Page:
Is Coliving the Solution for a Hotel Market in Crisis?

The COVID-19 crisis has put a stop to the hotel market: is coliving the solution?

The hotel market has been heavily impacted by the COVID-19 crisis.

The COVID-19 crisis has put a stop to the hotel market. As soon as the lockdown ended, the hotels gradually reopened to welcome summer tourists. In some remote areas especially at the beach or in the mountains, the available hotel park increased from 20% to more than 90% at the end of the summer. Short term rentals in these areas were even more popular. However, this was not the case in large urban centers, especially NYC and SF for example, where only 50% of hotels have been able to reopen.

Occupancy rates fell dramatically, with hotels being hit the hardest - some hotel share prices have dropped as much as 60%. Accommodation that would typically be filled with international crowds has remained empty, and domestic demand has increased due to the lack of opportunities to go abroad. As a result, hotels in France’s most popular tourist destinations are experiencing a surprisingly good season. However, on the other hand, cities and metropolises have suffered as their international visitors and business customers have diminished. Hotel performance fell by more than 50% in LA, by two-thirds in SF and by a drastic 80% in NYC.

In the medium term, the metropolitan hotel business does not seem to have a bright outlook. With the gradual cancellation of conferences and professional events, and the adoption of teleworking for meetings, business travel is taking a break.


Transforming a hotel space into a coliving and coworking residence. 


As hotels continue to sit vacant - especially in places with costly rent - we have to consider what else these buildings could be used for.  The conversion into housing appears expensive and heavy from a legal point of view.

On the other hand, coliving could easily be a solution for both hotel owners, and city dwellers. Hotels are typically designed in a way that makes them flexible enough for a coliving conversion. Coliving includes a combination of "flexibility, services, community". Thus, spaces such as the first floor lobbies, which are often little frequented, could be converted into common areas. If there’s a pre-existing dining space, this could be transformed into a catering offer or a communal kitchen for all of the residents - after all, the kitchen is the heart of a home. Finally, the layout of the rooms on the floors could be maintained, potentially being redesigned to fit with a more comfortable look and feel for longer term residents.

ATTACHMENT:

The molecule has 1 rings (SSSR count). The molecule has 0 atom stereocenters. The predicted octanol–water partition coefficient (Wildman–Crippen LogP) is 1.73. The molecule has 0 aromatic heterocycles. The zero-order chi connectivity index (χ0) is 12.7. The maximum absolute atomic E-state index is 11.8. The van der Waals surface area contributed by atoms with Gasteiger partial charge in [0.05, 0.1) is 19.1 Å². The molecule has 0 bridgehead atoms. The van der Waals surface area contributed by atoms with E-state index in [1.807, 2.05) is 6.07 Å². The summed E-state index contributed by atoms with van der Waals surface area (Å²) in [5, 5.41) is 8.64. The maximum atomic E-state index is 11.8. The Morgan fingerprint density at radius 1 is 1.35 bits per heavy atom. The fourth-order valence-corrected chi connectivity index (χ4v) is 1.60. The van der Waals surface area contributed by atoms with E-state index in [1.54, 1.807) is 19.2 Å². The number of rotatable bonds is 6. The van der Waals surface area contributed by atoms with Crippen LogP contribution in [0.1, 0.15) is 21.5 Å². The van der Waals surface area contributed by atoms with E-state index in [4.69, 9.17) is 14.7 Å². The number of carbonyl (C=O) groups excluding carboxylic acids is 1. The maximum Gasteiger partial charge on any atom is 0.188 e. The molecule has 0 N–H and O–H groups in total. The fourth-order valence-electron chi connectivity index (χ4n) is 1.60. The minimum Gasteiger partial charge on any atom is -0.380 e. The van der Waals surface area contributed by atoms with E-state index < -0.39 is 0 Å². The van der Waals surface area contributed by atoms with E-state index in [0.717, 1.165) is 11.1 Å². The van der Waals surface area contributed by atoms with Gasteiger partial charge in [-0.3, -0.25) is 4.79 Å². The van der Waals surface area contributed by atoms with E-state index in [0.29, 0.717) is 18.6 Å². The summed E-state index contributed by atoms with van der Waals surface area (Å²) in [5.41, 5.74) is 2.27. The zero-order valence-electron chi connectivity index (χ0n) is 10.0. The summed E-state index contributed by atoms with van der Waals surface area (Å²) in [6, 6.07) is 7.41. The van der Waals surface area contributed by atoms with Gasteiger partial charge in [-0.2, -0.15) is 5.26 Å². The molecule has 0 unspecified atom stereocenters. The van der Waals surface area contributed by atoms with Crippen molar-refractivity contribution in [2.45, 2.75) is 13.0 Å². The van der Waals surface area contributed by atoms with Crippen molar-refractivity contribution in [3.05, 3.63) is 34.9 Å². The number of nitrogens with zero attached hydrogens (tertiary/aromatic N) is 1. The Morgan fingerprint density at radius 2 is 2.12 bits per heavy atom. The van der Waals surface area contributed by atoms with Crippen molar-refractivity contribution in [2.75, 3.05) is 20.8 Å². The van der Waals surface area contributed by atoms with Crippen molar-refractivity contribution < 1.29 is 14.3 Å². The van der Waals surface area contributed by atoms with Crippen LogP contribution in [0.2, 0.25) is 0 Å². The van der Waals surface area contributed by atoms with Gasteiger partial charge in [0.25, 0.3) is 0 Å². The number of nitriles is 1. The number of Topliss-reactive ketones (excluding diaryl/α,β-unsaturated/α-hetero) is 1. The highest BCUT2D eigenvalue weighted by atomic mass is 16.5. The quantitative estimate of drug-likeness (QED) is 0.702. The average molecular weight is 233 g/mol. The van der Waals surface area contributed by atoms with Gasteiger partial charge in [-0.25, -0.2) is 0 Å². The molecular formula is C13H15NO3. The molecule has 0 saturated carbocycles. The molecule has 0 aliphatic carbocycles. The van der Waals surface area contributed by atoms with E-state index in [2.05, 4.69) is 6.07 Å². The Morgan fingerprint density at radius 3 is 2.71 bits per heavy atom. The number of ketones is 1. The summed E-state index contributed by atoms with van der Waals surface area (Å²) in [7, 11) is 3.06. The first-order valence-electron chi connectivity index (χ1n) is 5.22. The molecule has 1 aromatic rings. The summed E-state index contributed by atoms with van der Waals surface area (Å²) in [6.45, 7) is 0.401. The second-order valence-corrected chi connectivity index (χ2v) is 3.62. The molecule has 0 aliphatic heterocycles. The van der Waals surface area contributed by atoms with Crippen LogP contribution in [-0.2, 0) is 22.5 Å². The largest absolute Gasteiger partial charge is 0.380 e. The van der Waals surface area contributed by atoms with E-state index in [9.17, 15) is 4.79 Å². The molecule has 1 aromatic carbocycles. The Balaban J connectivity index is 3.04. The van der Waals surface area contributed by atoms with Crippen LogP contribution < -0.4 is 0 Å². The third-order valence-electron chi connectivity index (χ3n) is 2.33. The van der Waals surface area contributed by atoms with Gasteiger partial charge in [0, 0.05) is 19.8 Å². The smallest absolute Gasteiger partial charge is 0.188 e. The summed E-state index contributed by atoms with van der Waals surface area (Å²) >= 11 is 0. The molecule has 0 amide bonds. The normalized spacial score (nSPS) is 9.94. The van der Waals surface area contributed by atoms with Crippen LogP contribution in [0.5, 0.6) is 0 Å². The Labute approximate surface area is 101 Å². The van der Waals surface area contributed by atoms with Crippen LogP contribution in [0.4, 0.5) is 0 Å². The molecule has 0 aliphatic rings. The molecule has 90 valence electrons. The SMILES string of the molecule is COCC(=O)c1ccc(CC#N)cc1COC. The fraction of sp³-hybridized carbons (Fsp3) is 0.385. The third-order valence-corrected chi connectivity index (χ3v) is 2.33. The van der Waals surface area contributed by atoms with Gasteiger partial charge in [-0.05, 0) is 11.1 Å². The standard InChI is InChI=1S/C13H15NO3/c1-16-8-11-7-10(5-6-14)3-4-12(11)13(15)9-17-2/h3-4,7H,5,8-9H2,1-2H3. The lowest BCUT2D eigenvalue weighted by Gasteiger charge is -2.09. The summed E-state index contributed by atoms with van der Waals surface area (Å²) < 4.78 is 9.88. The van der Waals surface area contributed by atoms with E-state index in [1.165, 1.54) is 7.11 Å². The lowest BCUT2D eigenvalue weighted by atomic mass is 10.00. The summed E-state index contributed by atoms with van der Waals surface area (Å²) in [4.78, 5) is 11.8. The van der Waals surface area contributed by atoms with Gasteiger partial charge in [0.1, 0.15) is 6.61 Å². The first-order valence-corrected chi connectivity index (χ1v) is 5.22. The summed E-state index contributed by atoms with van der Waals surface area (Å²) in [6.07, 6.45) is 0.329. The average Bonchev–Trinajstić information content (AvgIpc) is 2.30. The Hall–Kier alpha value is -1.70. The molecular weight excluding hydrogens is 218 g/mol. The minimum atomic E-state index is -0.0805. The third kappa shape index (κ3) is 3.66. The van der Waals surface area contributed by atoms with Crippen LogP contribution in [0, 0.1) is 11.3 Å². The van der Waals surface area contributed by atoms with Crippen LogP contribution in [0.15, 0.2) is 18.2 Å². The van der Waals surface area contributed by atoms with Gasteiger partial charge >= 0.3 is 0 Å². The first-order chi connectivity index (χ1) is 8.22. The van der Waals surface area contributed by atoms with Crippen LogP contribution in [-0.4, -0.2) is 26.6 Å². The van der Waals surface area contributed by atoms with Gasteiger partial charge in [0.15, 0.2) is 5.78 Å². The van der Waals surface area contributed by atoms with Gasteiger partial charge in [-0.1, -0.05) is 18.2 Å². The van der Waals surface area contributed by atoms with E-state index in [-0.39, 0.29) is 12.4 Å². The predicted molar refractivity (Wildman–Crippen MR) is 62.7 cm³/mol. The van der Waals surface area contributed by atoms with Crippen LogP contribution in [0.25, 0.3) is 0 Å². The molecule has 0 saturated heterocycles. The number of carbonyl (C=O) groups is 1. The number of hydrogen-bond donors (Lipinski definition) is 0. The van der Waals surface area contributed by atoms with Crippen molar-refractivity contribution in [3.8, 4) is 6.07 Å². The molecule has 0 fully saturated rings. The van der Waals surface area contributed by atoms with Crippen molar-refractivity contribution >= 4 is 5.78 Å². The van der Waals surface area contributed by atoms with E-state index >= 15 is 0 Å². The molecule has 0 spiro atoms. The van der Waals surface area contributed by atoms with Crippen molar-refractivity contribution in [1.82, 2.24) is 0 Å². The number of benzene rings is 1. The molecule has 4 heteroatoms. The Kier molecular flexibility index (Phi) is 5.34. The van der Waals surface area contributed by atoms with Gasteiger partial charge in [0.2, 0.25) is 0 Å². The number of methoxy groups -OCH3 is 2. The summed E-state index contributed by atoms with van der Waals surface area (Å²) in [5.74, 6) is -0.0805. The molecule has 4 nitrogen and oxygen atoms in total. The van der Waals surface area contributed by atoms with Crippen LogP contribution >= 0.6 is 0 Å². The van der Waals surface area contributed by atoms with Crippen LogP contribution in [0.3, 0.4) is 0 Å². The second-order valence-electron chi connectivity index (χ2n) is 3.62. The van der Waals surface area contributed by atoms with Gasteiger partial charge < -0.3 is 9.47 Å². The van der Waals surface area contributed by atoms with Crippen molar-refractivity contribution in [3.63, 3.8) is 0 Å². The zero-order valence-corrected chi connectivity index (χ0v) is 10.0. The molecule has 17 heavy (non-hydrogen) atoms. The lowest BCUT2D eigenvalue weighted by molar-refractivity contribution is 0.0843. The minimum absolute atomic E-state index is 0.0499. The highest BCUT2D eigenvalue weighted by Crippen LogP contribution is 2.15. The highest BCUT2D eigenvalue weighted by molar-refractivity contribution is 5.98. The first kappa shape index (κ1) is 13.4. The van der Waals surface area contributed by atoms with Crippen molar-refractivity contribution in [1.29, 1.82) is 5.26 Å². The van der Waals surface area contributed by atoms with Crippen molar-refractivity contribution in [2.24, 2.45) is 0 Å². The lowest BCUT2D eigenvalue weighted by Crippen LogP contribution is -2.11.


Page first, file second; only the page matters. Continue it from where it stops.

A change of model is expected. A change of mentality is required. 

Adopting the coliving model requires changes that go beyond the traditional hotel business.

As hotels already offer the ability for people to stay overnight, the space is very flexible. This flexibility must also be maintained for longer stays ranging from several weeks to several months. In addition to the physical space, social constructs need to be built in order to foster human interactions. Sports, culinary or cultural activities are good examples.

Other services such as a coworking space accessible to all residents and external persons are among the many existing examples. Finally, there is still some thought to be given to the jobs of hotel managers: the job of receptionist, for example, could very well be transformed into that of a community manager.

Some hotels are already leading the way! 

At Outsite, we have started to work with hotels to help them to just do that before COVID. We already have a few case studies with boutique hotels in different countries. We now have enough data to show that this model can actually be more profitable than the classic boutique hotel model with high ADR but high operating expenses, not to mention the dependence on OTA’s. We have been refining our offer and we are now looking for new partners. Get in touch with our Real Estate team.

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Is Coliving the Solution for a Hotel Market in Crisis?